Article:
President Uhuru Kenyatta appears to have admitted that his administration may not fully deliver on its ambitious Big Four agenda by the time his term ends in 2022.
During the 2017 Jamhuri Day celebrations, Kenyatta (pictured) unveiled his legacy agenda by promising to build 500,000 low-cost houses, create jobs by revamping the manufacturing sector, provide access to healthcare services and to ensure the country is food secure.
Three years down the line, this week, President Kenyatta said it would be impossible to achieve the four pillar development plan.
“Even as we mooted the four intentions, we recognised then, as we still recognise now, they would not be completed in a single term of office,” said Kenyatta in his State of the Nation address.
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“We give our solemn vow that by the end of 2022, we would have laid an unshakable foundation for the realisation of this vision which is a shared aspiration for millions of Kenyans.”
This remark was a slow-down, even a re-take, of his promise that “by the end of my term, 500,000 more Kenyans will own their homes” when he addressed the nation about a month after his re-election.
By January this year, the Jubilee administration had completed an inaugural phase of the project — 228 units ready for occupation at Park Road Nairobi. The project has 1,370 housing units.
“My administration’s pilot project at Park Road, Nairobi, is the first beacon on this transformative journey.
“This was delivered ahead of schedule and within budget,” Kenyatta said.
Despite the slow implementation of this project, Kenyatta indicated that his administration was on the right path in laying the foundation to sustain its implementation even after he retires.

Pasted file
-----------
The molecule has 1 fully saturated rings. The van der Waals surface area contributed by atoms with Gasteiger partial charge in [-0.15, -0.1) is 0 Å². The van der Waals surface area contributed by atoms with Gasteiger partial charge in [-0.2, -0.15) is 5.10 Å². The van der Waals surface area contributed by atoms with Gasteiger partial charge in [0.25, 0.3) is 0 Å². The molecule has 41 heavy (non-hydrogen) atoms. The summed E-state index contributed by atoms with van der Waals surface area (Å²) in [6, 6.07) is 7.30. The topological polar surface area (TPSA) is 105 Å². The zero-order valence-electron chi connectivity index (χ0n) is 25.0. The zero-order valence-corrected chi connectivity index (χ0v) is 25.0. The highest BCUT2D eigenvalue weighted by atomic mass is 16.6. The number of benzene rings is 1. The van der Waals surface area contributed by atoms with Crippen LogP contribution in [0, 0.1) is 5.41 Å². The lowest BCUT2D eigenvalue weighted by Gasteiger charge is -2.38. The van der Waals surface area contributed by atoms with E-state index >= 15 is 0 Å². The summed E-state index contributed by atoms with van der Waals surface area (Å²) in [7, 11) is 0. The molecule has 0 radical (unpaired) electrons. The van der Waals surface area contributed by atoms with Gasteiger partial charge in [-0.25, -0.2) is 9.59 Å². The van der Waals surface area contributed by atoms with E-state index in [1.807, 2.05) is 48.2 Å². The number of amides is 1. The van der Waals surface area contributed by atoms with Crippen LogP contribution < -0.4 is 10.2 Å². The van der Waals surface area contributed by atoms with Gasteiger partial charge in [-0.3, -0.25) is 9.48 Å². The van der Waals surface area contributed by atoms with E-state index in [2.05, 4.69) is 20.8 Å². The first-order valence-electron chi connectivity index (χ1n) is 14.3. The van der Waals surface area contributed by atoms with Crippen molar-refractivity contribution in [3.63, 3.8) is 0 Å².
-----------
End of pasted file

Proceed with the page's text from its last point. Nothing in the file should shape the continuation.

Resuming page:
His said his administration has concluded incorporation and capitalisation of the Kenya Mortgage Refinance Corporation that will facilitate Kenyans to acquire decent homes.
Kenyatta said the corporation would improve mortgage affordability, increase the number of qualifying borrowers, and result in the expansion of the primary mortgage market and home ownership in the country.
He also cited his administration’s national land titling initiative where at least 4.5 million title deeds have been issued in the last seven years.
On Universal Healthcare, the Jubilee administration promised to ensure all Kenyans have access to quality and affordable medical cover by 2022.
“We will review the rules governing private insurers to bring the cost of cover within the reach of every Kenyan, to protect both government and Kenyans from fraud and abuse, and to let private insurers invest more in covering Kenyans,” he said in 2017.
Currently, about 22 million people are covered by the National Health Insurance Fund (NHIF) according to the insurer’s Chief Executive Officer Peter Kamunya who said there are at least 9.1 million households in the NHIF database.
In late 2018, Kenyatta piloted Universal Health Care (UHC) in four counties of Kisumu, Nyeri, Machakos and Isiolo that targeted three million people.
The pilot phase has since ended while the government plans for a nationwide rollout.
The cost of medical cover is still a challenge to many Kenyans who depend majorly on NHIF since private insurance is out of reach.
The Covid-19 pandemic has made the situation worse since its treatment is not covered by the national insurer.
But Kenyatta remains optimistic about far-reaching reforms instituted at NHIF and has planned to collaborate with the 47 counties.
Health is a devolved function but the national ministry has continued to hold a big chunk of the docket’s budget at Afya House. Counties are struggling to provide health services and are under constant industrial action by medics because of low and delayed salaries.
Kenyatta said “challenges to our public health notwithstanding, I am confident that in partnership with county governments, we are on course to realise the aspiration of the Universal Health Coverage for all.”
On food security, Kenyatta cited the implementation of the Agricultural Sector Transformation and Growth Strategy, which he said is underway.
He further cited reforms in the agricultural inputs subsidy programme.
Farmers still face challenges in finding market for their produce, especially maize farmers, and that continues to hinder food security.
On the manufacturing sector, Kenyatta said his administration is focused on trainings that match the needs of the industry.
He cited the enrollment of 430,598 students in 182 technical and vocational training colleges, saying the objective was to shift the focus of young people from being ‘earners of wages’ to ‘owners of capital’.
Despite this, companies have continued to close down, some due to bad business environment and unfavorable tax regimes as well as the current Covid-19 pandemic that has seen hundreds of people laid off.